Lest you forget this is the Roseanne revival, “Dress to Impress” proves the Conners are going to keep being topical up in here!
Dan, for example, is not going to be shushed when he wants to voice his concerns about the way nine-year-old grandson Mark is dressing for school. Glittery skirts, fringed boots, and bold colors are the fashion statements that Mark likes to make. “He’s gonna get beat up, sure as hell,” is the statement Dan makes, while trying to convince Darlene she shouldn’t let the boy wear those clothes outside the house. Darlene gently tells her father (as gently as any Conner is capable of addressing any other Conner) that she has the situation under control. She’s read many books on the subject, and they all advise allowing Mark to express himself without the pressure of labeling his choices or freaking him out about other kids’ reactions.
But that’s partly Darlene trying to play it cool, and partly Darlene’s inherent instinct to rebel against her parents, because no matter what her age, being back in her childhood home will do that. When she has a private conversation with Mark’s older sister, Harris — a Darlene lookalike who possesses the sarcastic wit of Roseanne, Darlene, and Becky combined — she reveals she also has concerns about Mark’s safety, especially now that he and Harris will be going to different schools and there’s no one to keep an eye on him.
Roseanne — for those who assumed her Trump support meant she checked her humanity at the voting booth — decides to address the situation more directly. Before driving Mark to his first day of school in Lanford, she asks him if he feels like he’s a boy or a girl. He answers quickly and matter-of-factly: “A boy.” Then why, she asks, does he want to wear traditionally feminine clothing? “This just feels like me. I like colors that pop,” he says. “It’s more creative.” Granny Rose tells him he needs to know that he’ll have to pick your battles. But if this is important to him — and Mark confirms it is — she and the rest of the family are behind him.
For Roseanne, that means addressing Mark’s class when she drops him off, telling them how cool and creative he is (and warning that she’s a witch, in case they fail to respect his individuality). For Dan, it means sending Mark off with a hug the next day, after Darlene forgives her dad for his ill-conceived decision to give the boy a pocket knife to carry with him to school. And for Darlene, it means she has to have an uncomfortable talk with Mark, one in which she acknowledges his fashion choices will make his life at school more difficult, a thought she can barely express without crying. (Have I mentioned that Sara Gilbert is stealing the season so far?)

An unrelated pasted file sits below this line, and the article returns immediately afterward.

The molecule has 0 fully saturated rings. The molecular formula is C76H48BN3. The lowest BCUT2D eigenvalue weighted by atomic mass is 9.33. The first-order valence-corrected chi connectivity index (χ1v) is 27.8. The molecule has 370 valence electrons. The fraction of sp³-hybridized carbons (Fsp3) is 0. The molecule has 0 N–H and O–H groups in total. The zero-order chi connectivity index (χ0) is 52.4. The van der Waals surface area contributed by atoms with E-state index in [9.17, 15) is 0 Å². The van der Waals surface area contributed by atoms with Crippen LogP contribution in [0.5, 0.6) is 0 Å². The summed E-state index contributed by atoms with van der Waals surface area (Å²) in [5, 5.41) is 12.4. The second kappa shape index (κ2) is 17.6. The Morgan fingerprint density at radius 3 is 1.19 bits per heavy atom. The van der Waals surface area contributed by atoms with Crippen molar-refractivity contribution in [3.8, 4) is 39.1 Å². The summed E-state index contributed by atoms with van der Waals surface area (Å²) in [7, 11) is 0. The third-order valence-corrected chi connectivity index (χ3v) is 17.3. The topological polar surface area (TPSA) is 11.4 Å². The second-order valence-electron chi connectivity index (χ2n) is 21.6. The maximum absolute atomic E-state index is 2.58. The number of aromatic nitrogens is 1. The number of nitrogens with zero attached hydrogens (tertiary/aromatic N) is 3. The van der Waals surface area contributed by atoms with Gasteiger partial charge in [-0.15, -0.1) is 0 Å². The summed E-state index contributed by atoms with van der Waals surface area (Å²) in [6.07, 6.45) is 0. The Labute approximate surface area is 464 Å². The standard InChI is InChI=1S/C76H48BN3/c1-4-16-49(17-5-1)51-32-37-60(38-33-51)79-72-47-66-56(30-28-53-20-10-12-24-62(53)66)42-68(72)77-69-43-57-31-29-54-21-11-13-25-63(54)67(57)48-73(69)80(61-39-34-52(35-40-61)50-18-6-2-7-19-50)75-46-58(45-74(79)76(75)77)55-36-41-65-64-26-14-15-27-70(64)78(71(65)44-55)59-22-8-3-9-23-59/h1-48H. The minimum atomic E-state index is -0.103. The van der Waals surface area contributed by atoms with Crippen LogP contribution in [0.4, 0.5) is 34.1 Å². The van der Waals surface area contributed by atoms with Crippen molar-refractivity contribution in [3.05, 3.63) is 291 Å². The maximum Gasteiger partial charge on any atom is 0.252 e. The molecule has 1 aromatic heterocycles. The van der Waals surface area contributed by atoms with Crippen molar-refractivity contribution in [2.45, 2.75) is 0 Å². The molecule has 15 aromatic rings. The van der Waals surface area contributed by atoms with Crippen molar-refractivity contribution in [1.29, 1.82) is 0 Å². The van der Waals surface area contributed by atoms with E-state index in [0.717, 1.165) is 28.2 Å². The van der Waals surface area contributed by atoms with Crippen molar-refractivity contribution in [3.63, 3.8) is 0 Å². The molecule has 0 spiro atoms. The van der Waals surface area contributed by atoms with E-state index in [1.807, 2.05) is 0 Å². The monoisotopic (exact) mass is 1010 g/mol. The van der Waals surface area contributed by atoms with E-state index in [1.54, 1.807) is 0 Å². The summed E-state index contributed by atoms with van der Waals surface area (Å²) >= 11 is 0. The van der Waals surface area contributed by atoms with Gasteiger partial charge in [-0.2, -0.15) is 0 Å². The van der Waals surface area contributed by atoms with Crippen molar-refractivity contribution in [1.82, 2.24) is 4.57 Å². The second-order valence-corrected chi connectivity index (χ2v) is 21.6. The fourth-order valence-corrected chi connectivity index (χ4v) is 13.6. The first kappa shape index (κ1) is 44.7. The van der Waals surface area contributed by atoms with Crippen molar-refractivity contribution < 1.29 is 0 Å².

Meanwhile, in a storyline introduced in the season premiere, Mark’s Aunt Becky has also made a choice that proves controversial with Dan and Roseanne: She wants to be a surrogate mother. But now, her client — is that the correct term for the person who will pay someone $50,000 to have a child for her? — wants to meet the Conners before officially closing the deal. Dan was against the idea from the very beginning, and now that Roseanne has learned Becky will be using her own eggs to provide Andrea and her husband with a child, she’s also against the plan. As she warns Becky, that means the baby will be a biological Conner, so Becky should be prepared that one day Roseanne will kidnap her grandbaby and then end up in jail.
Come to think of it, Roseanne would fit in nicely with the Orange Is the New Black crew.
• Two big thumbs up to the casting of Ames McNamara as Mark. He’s a complicated character for any actor to play, but McNamara pulls it off with subtlety, the comic chops to shine in deep scenes with Roseanne, and an endless amount of charm.
• It’s only the second episode, but here’s hoping there’s a better storyline (or any storyline) for Jackie in the near future. She and Roseanne made up after their political feud in the premiere, and in this episode, she’s got little to do aside from reminding everyone that she’s “Lanford’s leading life coach.” It’s 2018, and we are all finally fully aware that Laurie Metcalf is a national treasure. Let’s see that reflected with a meaty Jackie storyline!
• Dan, after skirt-wearing Mark climbs up on pile of furniture to reach the hoop during a game of backyard basketball: “Okay, he doesn’t have to wear pants, but he’s gotta wear underwear.”